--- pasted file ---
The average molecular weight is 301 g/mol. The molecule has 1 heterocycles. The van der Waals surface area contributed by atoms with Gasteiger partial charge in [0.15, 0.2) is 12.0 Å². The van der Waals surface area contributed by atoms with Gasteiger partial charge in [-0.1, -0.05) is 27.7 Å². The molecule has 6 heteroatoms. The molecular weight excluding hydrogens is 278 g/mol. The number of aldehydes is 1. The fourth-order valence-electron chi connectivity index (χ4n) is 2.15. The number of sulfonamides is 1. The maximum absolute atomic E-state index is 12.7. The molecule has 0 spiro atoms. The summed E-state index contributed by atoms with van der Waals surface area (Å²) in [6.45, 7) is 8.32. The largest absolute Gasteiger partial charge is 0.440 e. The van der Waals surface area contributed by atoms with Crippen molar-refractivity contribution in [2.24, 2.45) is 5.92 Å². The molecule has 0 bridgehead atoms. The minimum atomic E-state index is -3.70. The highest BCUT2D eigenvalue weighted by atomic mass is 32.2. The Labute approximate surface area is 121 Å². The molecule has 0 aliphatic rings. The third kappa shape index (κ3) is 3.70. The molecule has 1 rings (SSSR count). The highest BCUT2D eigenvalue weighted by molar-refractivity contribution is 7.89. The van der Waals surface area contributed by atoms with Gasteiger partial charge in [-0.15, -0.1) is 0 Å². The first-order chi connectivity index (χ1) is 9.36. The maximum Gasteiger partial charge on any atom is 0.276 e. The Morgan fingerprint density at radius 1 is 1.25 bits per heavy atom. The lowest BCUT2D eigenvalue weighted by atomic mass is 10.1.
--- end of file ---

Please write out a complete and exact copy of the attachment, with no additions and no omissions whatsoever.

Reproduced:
The average molecular weight is 301 g/mol. The molecule has 1 heterocycles. The van der Waals surface area contributed by atoms with Gasteiger partial charge in [0.15, 0.2) is 12.0 Å². The van der Waals surface area contributed by atoms with Gasteiger partial charge in [-0.1, -0.05) is 27.7 Å². The molecule has 6 heteroatoms. The molecular weight excluding hydrogens is 278 g/mol. The number of aldehydes is 1. The fourth-order valence-electron chi connectivity index (χ4n) is 2.15. The number of sulfonamides is 1. The maximum absolute atomic E-state index is 12.7. The molecule has 0 spiro atoms. The summed E-state index contributed by atoms with van der Waals surface area (Å²) in [6.45, 7) is 8.32. The largest absolute Gasteiger partial charge is 0.440 e. The van der Waals surface area contributed by atoms with Crippen molar-refractivity contribution in [2.24, 2.45) is 5.92 Å². The molecule has 0 bridgehead atoms. The minimum atomic E-state index is -3.70. The highest BCUT2D eigenvalue weighted by atomic mass is 32.2. The Labute approximate surface area is 121 Å². The molecule has 0 aliphatic rings. The third kappa shape index (κ3) is 3.70. The molecule has 1 rings (SSSR count). The highest BCUT2D eigenvalue weighted by molar-refractivity contribution is 7.89. The van der Waals surface area contributed by atoms with Gasteiger partial charge in [-0.15, -0.1) is 0 Å². The first-order chi connectivity index (χ1) is 9.36. The maximum Gasteiger partial charge on any atom is 0.276 e. The Morgan fingerprint density at radius 1 is 1.25 bits per heavy atom. The lowest BCUT2D eigenvalue weighted by atomic mass is 10.1.